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Wolf Paperback – Aug 5 2010

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Product Details

  • Paperback
  • Publisher: Corgi (Aug. 5 2010)
  • Language: English
  • ISBN-10: 0552157058
  • ISBN-13: 978-0552157056
  • Product Dimensions: 12.7 x 2.4 x 19.8 cm
  • Shipping Weight: 281 g
  • Average Customer Review: 5.0 out of 5 stars  See all reviews (1 customer review)
  • Amazon Bestsellers Rank: #1,219,461 in Books (See Top 100 in Books)

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1 of 2 people found the following review helpful By Michael W. Perry on June 4 2011
Format: Paperback
While I was doing research in the University of Washington's main library, I found one section the stacks very depressing. In it were thousands of books written about a war that is now, for all practical purposes, forgotten. The nearby section on the Second World War was well used by faculty and students, while that on the First gathered dust.

That experience eventually led me to write a book describing why the Second World War was, in many ways a sequel to the First. The issues left unresolved at the end of the First became the causes of the Second. And for my source, I chose the writings of G. K. Chesterton, one of the few to see the connection at the time and warn that, if those issues were not resolved, "Wars more and more horrible" would follow. In 1932, just before Hitler took power in Germany, Chesterton went one step further, warning that the next war would begin over a border dispute between Germany and Poland, precisely what happened in 1939.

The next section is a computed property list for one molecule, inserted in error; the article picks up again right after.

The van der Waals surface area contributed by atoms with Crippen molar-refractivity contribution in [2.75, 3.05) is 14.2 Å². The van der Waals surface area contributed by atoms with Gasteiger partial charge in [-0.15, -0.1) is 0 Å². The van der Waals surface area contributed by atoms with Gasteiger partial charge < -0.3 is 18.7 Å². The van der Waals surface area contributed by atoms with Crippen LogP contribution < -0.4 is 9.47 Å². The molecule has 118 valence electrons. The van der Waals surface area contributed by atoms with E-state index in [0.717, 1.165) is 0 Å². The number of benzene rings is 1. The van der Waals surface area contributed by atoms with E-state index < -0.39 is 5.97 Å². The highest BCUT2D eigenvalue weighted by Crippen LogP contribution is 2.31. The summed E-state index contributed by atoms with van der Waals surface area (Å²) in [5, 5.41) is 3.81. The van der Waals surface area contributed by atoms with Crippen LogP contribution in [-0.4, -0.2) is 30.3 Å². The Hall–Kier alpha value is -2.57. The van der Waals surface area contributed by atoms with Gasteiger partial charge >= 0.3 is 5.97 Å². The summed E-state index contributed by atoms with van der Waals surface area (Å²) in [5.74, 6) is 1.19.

At that time, the First World War was called the Great War. By great, they didn't mean wonderful. Great referred to its enormous size, scope and the sheer number of those who died in its trenches. This book isn't about the trenches. It's about an almost forgotten portion of a war that's itself rapidly being forgotten.

Knowing that a British blockade would block German access to the open seas, Kaiser's Germany adopted a bold tactic. In addition to submarines, which in that day had a limited range, they prepared a few merchant raiders that could range at will over the Seven Seas, hopefully sowing confusion in the minds of their foes and diverting warships to hunting down the raiders. This raiders were well-adapted to their times.
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Most Helpful Customer Reviews on (beta) 2 reviews
A very interesting read that opened up many unknown aspects. March 5 2014
By keith wallace - Published on
Format: Kindle Edition Verified Purchase
As an Australian who just remembers the end or World War 2 and who has German ancestors, I was fascinated by the revelations contained in "The Wolf". The Japanese as an ally with its navy responsible for the defence of Australian shores! The rumours and the political bias which made life so difficult for German families who had lived in Australia longer than most of their British compatriots! The civilised treatment of the hundreds of prisoners imprisoned on the German boat - especially the respect of fellow officers! It is an amazing story which is very well told.
I have since checked how widespread the anti-German press campaign was. It seems to have carried over to many of the regional newspapers and journals but was not taken up by some of the leading capital city dailies such as the Adelaide Advertiser.
The Forgotten Raider July 19 2013
By Jurgen - Published on
Format: Kindle Edition Verified Purchase
Very interesting historical account of an incredible sea voyage lasting 14 months which at the time, considering the circumstances of WW 1 has anyone wondering how the ship didn't fail in its mission.

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